A group of forty-nine hemiparetic patients with limited emotional, communication and sensibility involvement and with recent lesion of cerebrovascular aetiology was randomly divided into two groups of twenty-four and twenty-five subjects. Both groups received traditional physiotherapy treatment for one hour/day, one group received twenty min/day of peroneal nerve stimulation. The maximum voluntary dorsal flexion moments of the ankle joint of the affected and non affected extremities were measured with an isometric brace twice a week for one month and for both groups. The recovery of moment in the stimulated group turned out to be about three times greater than in the control group and considerably less dependent upon age, time from lesion, initial value, side of lesion. Three patients using a peroneal brace at home as an assisting device were again evaluated two months later and a further improvement was observed. This work gives statistical support to previous observations based on very few cases and provides a statistically reliable answer concerning the entity of FES induced recovery of muscle force in hemiparetic subjects.
Merletti R. et al Scand J Rehabilitation Med.
Positional feedback (PF) and electrical stimulation were combined in a new treatment modality for facilitating wrist extension in stroke patients. Thirty adult hemiparetic patients lacking normal voluntary wrist extension were randomly placed in control and study groups. The control group received conventional therapy while the study group received positional feedback stimulation training (PFST) in addition to conventional treatment. At the end of the 4-week program, study patients showed a 280% increase in isometric extension torque when the wrist was positioned in 30 degrees of extension and 70% increase when positioned in 30 degrees of flexion. Control patients showed no significant changes in torque. Study patients made an average 200% gain in selective range of motion over their starting levels while controls made only a 50% increase. Treatment using automated PFST equipment allows controlled repetitive isotonic exercise and facilitation of wrist extension without continuous one-on-one therapist/patient supervision.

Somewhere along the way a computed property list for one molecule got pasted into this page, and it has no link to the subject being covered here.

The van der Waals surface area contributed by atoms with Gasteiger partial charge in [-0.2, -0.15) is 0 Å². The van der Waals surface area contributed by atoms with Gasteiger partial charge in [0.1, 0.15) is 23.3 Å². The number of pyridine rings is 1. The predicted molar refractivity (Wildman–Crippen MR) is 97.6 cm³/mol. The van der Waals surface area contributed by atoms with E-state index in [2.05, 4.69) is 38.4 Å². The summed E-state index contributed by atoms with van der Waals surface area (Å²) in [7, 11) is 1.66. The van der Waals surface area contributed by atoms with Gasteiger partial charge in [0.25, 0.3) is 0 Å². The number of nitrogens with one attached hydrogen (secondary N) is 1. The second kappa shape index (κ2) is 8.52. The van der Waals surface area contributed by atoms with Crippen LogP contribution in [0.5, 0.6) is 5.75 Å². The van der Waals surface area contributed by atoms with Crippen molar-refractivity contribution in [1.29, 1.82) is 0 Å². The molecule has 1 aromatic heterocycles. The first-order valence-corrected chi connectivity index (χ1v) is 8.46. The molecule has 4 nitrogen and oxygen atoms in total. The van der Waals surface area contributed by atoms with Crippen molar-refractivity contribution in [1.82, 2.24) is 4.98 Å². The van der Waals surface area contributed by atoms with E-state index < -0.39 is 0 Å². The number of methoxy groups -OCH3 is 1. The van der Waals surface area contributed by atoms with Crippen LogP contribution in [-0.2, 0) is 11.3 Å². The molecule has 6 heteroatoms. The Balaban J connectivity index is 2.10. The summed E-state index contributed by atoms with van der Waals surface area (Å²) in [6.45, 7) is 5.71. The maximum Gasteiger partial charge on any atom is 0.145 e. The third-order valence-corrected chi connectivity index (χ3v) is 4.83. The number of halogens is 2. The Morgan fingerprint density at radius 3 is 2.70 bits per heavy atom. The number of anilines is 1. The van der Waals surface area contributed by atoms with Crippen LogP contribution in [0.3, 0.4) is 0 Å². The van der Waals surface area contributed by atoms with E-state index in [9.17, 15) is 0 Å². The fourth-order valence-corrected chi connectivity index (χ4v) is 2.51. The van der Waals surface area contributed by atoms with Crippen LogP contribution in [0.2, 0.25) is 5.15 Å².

Bowman B. et al Arch Phys Med Rehabilitation
Objective: To compare the gains for chronic stroke patients in volitional gait pattern attained from treatment with functional neuromuscular stimulation (FNS) and intramuscular electrodes (IM) with gains attained using conventional therapy, including treatment with FNS using surface electrodes (surface-stimulation). Design: This single-subject research design consisted of a series of two subjects. Three months of conventional therapy and surface-stimulationb were followed by treatment using the FNS-IM system. Two stroke patients had cerebrovascular accident 1 or 4 yr before the study and ambulated with a cane. Interventions consisted of 3 months of conventional exercise and gait training including surface-stimulation, followed by 7-14 months of treatment with the FNS-IM system. Treatments occurred up to 3 times/wk for 1-hr sessions and a home program. Outcome measures consisted of six kinematic gait components, as measured by a six-camera video-based data-acquisition system. Coordination of isolated joint movement was measured according to the Fugl-Meyer scale. Results: Both subjects improved during conventional therapy to some degree. During FNS-IM treatment, gains were made beyond those attained during conventional therapy. Statistically significant differences were found between conventional and FNS-IM therapy. Conclusions: For these two subjects, gains in volitional control of gait were made during conventional treatment (including surface-stimulation); for these two subjects during FNS-IM treatment, additional gains were made in volitional gait pattern, beyond those attained during conventional therapy. Functional electrical stimulation-assisted walking for persons with incomplete spinal injuries: changes in the kinematics and physiological cost of overground walking.